“I forgot to say,” I wrote to her, “that we had some rain yesterday. And some hail. And some high winds. It’s very children’s book up here.” Then, the following afternoon: “This is going to be a permanent adventure. The main fusebox switched off everything but the lower ring main just as it got dark. An overnight leak in the bathroom dripped through the floor and into the kitchen sink.”
I was trying to entertain her, but she only wrote back: “I’m surprised your surveyor didn’t pick up on the leak.”
Later, I emailed: “I’ve got a feeling no one’s used the bidet for years.” To be honest I had only used it myself because I couldn’t find anywhere else to clean my shoes, which had picked up some kind of gluey ash in the garden. “I’m painting the study ivory white. Ivory white is a story in itself.”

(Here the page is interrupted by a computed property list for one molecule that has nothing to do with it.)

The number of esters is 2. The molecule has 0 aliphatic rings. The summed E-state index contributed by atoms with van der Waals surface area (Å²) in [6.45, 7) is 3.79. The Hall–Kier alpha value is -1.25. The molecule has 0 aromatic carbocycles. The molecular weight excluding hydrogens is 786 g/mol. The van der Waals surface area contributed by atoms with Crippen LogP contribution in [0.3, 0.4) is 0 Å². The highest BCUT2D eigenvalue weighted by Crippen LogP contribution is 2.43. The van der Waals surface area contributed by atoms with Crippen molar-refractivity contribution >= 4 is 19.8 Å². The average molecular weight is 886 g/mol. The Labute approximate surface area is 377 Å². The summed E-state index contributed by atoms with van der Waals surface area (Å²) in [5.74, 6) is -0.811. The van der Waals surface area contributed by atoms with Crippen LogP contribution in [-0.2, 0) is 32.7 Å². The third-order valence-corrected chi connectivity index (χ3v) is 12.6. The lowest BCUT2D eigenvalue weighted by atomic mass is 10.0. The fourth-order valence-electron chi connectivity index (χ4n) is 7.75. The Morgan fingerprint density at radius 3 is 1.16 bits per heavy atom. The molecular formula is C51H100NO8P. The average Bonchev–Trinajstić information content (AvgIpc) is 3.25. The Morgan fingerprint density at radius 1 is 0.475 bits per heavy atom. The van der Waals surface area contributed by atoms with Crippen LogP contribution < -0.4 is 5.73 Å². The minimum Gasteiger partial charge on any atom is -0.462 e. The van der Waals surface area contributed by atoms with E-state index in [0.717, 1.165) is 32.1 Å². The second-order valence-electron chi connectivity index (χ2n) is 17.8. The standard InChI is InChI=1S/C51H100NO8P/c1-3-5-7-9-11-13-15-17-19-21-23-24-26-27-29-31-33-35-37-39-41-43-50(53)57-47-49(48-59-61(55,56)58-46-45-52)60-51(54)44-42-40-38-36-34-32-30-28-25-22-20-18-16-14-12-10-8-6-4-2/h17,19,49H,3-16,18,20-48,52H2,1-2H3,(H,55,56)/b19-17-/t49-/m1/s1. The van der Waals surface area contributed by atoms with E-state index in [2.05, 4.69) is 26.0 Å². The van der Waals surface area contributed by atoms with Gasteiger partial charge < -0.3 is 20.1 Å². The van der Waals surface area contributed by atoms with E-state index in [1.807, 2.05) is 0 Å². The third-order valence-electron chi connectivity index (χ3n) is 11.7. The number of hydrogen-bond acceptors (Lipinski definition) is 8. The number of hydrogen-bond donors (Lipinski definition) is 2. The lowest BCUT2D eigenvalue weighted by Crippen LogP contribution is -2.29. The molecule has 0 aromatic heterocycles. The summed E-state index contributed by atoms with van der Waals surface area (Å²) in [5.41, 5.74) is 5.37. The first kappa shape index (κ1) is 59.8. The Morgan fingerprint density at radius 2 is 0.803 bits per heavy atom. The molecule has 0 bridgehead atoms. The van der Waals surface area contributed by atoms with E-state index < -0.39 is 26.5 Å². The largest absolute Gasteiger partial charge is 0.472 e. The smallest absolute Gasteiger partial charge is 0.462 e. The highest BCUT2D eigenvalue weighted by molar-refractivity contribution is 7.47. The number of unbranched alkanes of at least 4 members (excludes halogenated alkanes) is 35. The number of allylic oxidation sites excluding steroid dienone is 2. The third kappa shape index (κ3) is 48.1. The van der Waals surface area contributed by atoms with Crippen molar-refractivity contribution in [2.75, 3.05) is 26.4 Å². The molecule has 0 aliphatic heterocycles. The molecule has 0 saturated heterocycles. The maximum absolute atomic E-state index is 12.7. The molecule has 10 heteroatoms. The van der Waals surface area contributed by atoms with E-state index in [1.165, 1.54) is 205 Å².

While I was writing that a wasp pushed itself into the room from behind the wooden blanket chest, as suddenly as if it had made itself from nothing. I looked behind the chest and found a ventilator, daubed with layers of paint. Had the wasp blundered down the old chimney? It flew straight up into one of the skylights and sat on a bent nail, grooming its antennae. I tried to hit it with the local freesheet, but I couldn’t reach that high; and anyway I didn’t believe in it as a wasp. My writing long ago began to fill up with characters who suspect that they don’t understand the world: not because the world is impossible to understand (though it is) but because their intelligence has either reached its own limits or the emotional limits that demark what it can be allowed to understand.